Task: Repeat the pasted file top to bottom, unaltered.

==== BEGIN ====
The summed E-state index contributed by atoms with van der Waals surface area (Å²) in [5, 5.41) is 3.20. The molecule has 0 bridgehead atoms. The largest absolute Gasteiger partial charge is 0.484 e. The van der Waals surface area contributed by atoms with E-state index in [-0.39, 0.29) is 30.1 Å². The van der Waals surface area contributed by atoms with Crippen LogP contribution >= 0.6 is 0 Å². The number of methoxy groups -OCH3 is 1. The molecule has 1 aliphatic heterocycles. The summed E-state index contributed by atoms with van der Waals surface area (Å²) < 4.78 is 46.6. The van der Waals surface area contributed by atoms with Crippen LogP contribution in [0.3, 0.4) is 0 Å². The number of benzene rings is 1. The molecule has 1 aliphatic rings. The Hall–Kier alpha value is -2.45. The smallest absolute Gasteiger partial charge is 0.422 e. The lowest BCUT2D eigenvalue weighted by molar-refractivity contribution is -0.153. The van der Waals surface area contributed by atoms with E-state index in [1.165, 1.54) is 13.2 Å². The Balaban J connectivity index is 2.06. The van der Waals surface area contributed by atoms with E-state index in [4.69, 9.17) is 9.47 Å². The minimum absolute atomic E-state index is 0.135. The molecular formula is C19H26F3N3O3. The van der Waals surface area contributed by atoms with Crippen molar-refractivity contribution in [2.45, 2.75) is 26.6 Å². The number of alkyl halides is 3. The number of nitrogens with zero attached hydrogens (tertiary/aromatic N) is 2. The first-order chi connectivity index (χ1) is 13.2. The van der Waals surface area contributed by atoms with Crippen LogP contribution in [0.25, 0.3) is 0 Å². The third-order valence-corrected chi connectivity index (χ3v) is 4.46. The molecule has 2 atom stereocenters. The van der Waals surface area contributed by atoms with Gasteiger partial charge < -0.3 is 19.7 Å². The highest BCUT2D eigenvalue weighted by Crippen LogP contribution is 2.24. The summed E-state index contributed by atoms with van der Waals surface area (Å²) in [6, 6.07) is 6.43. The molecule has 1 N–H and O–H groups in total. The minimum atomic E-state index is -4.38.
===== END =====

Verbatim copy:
The summed E-state index contributed by atoms with van der Waals surface area (Å²) in [5, 5.41) is 3.20. The molecule has 0 bridgehead atoms. The largest absolute Gasteiger partial charge is 0.484 e. The van der Waals surface area contributed by atoms with E-state index in [-0.39, 0.29) is 30.1 Å². The van der Waals surface area contributed by atoms with Crippen LogP contribution >= 0.6 is 0 Å². The number of methoxy groups -OCH3 is 1. The molecule has 1 aliphatic heterocycles. The summed E-state index contributed by atoms with van der Waals surface area (Å²) < 4.78 is 46.6. The van der Waals surface area contributed by atoms with Crippen LogP contribution in [0.3, 0.4) is 0 Å². The number of benzene rings is 1. The molecule has 1 aliphatic rings. The Hall–Kier alpha value is -2.45. The smallest absolute Gasteiger partial charge is 0.422 e. The lowest BCUT2D eigenvalue weighted by molar-refractivity contribution is -0.153. The van der Waals surface area contributed by atoms with E-state index in [1.165, 1.54) is 13.2 Å². The Balaban J connectivity index is 2.06. The van der Waals surface area contributed by atoms with E-state index in [4.69, 9.17) is 9.47 Å². The minimum absolute atomic E-state index is 0.135. The molecular formula is C19H26F3N3O3. The van der Waals surface area contributed by atoms with Crippen molar-refractivity contribution in [2.45, 2.75) is 26.6 Å². The number of alkyl halides is 3. The number of nitrogens with zero attached hydrogens (tertiary/aromatic N) is 2. The first-order chi connectivity index (χ1) is 13.2. The van der Waals surface area contributed by atoms with Crippen LogP contribution in [0.25, 0.3) is 0 Å². The third-order valence-corrected chi connectivity index (χ3v) is 4.46. The molecule has 2 atom stereocenters. The van der Waals surface area contributed by atoms with Gasteiger partial charge < -0.3 is 19.7 Å². The highest BCUT2D eigenvalue weighted by Crippen LogP contribution is 2.24. The summed E-state index contributed by atoms with van der Waals surface area (Å²) in [6, 6.07) is 6.43. The molecule has 1 N–H and O–H groups in total. The minimum atomic E-state index is -4.38.